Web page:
Students, faculty and staff gathered in the Center for the Arts for the seventh annual University Convocation Thursday afternoon to honor UB's strongest leaders and brightest talents.
The convocation began with a somber procession by the Thundering Herd, UB's marching band, as the flags of the United States and the university's 15 schools and colleges were carried aloft. Members of the UB Platform Party of Distinguished and Honored Faculty and Staff, marched into the Mainstage Theatre to a rendition of J.S. Bach's "Jesu, Joy of Man's Desiring" and Claude DeBussy's "Minuet." Following the processional, Michael E. Cohen, chair of the faculty senate and professor of neurology, formally opened the convocation.
Provost Elizabeth Capaldi announced that Ellen Shulman Baker, astronaut and UB graduate, would not receive her SUNY honorary doctorate of science that day due to NASA's restrictions on astronaut air travel in response to last month's terrorist attacks. Capaldi then introduced President William R. Greiner, who proceeded to deliver a rousing speech largely focused on the events of Sept. 11 and the effects on academia.
In his speech, President Greiner said that UB must rise from the terrible tragedy with a conviction to educate.
Greiner quoted from an opinion piece published Sept. 21 in the Spectrum that he said denied the presence of evil and attributed the terrorist attacks to capitalism, a claim Greiner denounced.
"I believe evil exists ... and must be rejected," said Greiner. "Defusing evil requires hard intellectual work which we should help students at UB do."
Greiner went on to say that evil is the result of thoughtlessness, and teachers are in part responsible for its elimination. He further stated the ability to learn and change will be most effective in this new fight against terrorism, and that the real struggle against terrorism should and will be on diplomatic, social and humanitarian grounds.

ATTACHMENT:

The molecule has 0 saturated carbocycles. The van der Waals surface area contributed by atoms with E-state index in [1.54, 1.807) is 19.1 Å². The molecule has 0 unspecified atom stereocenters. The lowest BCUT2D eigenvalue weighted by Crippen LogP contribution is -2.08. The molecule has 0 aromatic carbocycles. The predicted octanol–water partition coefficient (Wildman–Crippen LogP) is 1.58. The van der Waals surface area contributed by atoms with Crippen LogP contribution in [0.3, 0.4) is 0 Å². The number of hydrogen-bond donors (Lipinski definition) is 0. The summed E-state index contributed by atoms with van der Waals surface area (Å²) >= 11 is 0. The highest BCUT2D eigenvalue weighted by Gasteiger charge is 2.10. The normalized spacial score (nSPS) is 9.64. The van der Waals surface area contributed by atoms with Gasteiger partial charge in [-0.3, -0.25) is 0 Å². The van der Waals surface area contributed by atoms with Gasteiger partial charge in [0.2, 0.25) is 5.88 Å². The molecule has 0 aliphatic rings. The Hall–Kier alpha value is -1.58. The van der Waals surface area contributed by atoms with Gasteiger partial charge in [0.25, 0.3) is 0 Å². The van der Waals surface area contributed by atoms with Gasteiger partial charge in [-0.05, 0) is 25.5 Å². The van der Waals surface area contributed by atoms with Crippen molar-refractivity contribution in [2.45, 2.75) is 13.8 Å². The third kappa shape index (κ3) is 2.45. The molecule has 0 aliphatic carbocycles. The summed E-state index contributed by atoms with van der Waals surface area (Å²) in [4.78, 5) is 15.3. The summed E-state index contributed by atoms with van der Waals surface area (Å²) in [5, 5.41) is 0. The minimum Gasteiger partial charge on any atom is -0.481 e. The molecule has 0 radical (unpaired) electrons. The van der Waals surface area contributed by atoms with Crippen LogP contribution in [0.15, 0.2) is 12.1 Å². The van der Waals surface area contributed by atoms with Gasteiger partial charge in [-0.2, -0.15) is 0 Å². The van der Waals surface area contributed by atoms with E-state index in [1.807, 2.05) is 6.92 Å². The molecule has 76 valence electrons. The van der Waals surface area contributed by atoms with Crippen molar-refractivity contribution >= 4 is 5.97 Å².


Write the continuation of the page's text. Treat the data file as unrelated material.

In light of these facts, Greiner called for a focus on humanities, arts and social sciences to produce more enlightened students. Greiner concluded by emphasizing that "UB's public is a global public," noting that UB hosts 3,000 international students and 500 international researchers.
After a piano interlude, Capaldi presented SUNY's Distinguished Professor awards to James B. Atleson, professor of law, Sebastian G. Ciancio, professor and chair of periodontics and endodontics, and Roger W. Mayne, professor of mechanical and aerospace engineering. The highest honor in the State University of New York system is that of distinguished ranks.
Capaldi presented the State University Chancellor's Award for Excellence in Teaching to Kemper E. Lewis, assistant professor in the department of mechanical and aerospace engineering; Mirdza E. Neiders, professor of oral diagnostic sciences; and Athos Petrou, professor of physics.
Receiving the State University Chancellor's Awards for Excellence in Librarianship and Professional Service were Music Library Director Nancy Bren Nuzzo; Josephine A. Capuana, administrative director of the university honors program; Assistant Vice Provost Shelley Frederick; Albert "Budd" Termin, head swimming coach; and James O. Whitlock, associate director of computing services, operational support services.
Greiner presented the UB Stars Award for outstanding contribution to the university to two groups, one for their work on a multimedia presentation shown during Preview Day 2001, and the other for their work on a Pan-Am 2001 community event.
Finally, there was a moment of silence for those members of the UB community lost during the previous year, and for those victims of the tragedy on Sept. 11, 2001.
"Let's not forget," President Greiner implored. He then solemnly gave the podium to Professor Cohen, who declared the convocation closed.